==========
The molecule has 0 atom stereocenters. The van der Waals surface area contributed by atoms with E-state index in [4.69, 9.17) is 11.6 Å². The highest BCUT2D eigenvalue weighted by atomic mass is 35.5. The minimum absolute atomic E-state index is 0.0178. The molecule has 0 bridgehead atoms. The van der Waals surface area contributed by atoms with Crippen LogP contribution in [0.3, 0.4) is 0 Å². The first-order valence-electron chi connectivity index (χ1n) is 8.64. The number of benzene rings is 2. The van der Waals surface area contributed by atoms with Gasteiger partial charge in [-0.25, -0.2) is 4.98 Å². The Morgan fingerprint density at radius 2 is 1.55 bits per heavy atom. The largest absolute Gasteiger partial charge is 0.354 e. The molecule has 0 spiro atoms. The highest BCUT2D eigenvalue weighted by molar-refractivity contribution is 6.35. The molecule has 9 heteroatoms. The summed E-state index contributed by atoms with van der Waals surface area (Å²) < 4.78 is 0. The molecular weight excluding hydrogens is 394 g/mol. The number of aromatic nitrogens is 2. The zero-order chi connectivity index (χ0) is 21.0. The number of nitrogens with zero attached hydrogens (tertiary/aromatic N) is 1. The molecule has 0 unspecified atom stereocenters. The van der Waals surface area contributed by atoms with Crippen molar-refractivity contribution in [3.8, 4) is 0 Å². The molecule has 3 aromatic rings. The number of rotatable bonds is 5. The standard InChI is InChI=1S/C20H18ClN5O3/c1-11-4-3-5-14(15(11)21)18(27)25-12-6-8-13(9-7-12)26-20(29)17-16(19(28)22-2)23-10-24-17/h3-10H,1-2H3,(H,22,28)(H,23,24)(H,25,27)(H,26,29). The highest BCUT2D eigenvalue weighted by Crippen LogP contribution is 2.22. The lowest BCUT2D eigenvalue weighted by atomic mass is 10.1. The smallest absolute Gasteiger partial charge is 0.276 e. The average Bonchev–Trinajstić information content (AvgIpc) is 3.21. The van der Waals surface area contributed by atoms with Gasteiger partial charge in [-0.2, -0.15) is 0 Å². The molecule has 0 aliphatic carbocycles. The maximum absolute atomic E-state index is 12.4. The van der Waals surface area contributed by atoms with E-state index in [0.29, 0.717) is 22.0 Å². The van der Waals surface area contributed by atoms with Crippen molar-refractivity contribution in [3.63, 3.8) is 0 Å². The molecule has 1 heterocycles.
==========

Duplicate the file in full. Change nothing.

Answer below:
The molecule has 0 atom stereocenters. The van der Waals surface area contributed by atoms with E-state index in [4.69, 9.17) is 11.6 Å². The highest BCUT2D eigenvalue weighted by atomic mass is 35.5. The minimum absolute atomic E-state index is 0.0178. The molecule has 0 bridgehead atoms. The van der Waals surface area contributed by atoms with Crippen LogP contribution in [0.3, 0.4) is 0 Å². The first-order valence-electron chi connectivity index (χ1n) is 8.64. The number of benzene rings is 2. The van der Waals surface area contributed by atoms with Gasteiger partial charge in [-0.25, -0.2) is 4.98 Å². The Morgan fingerprint density at radius 2 is 1.55 bits per heavy atom. The largest absolute Gasteiger partial charge is 0.354 e. The molecule has 0 spiro atoms. The highest BCUT2D eigenvalue weighted by molar-refractivity contribution is 6.35. The molecule has 9 heteroatoms. The summed E-state index contributed by atoms with van der Waals surface area (Å²) < 4.78 is 0. The molecular weight excluding hydrogens is 394 g/mol. The number of aromatic nitrogens is 2. The zero-order chi connectivity index (χ0) is 21.0. The number of nitrogens with zero attached hydrogens (tertiary/aromatic N) is 1. The molecule has 0 unspecified atom stereocenters. The van der Waals surface area contributed by atoms with Crippen molar-refractivity contribution in [3.8, 4) is 0 Å². The molecule has 3 aromatic rings. The number of rotatable bonds is 5. The standard InChI is InChI=1S/C20H18ClN5O3/c1-11-4-3-5-14(15(11)21)18(27)25-12-6-8-13(9-7-12)26-20(29)17-16(19(28)22-2)23-10-24-17/h3-10H,1-2H3,(H,22,28)(H,23,24)(H,25,27)(H,26,29). The highest BCUT2D eigenvalue weighted by Crippen LogP contribution is 2.22. The lowest BCUT2D eigenvalue weighted by atomic mass is 10.1. The smallest absolute Gasteiger partial charge is 0.276 e. The average Bonchev–Trinajstić information content (AvgIpc) is 3.21. The van der Waals surface area contributed by atoms with Gasteiger partial charge in [-0.2, -0.15) is 0 Å². The molecule has 0 aliphatic carbocycles. The maximum absolute atomic E-state index is 12.4. The van der Waals surface area contributed by atoms with E-state index in [0.29, 0.717) is 22.0 Å². The van der Waals surface area contributed by atoms with Crippen molar-refractivity contribution in [3.63, 3.8) is 0 Å². The molecule has 1 heterocycles.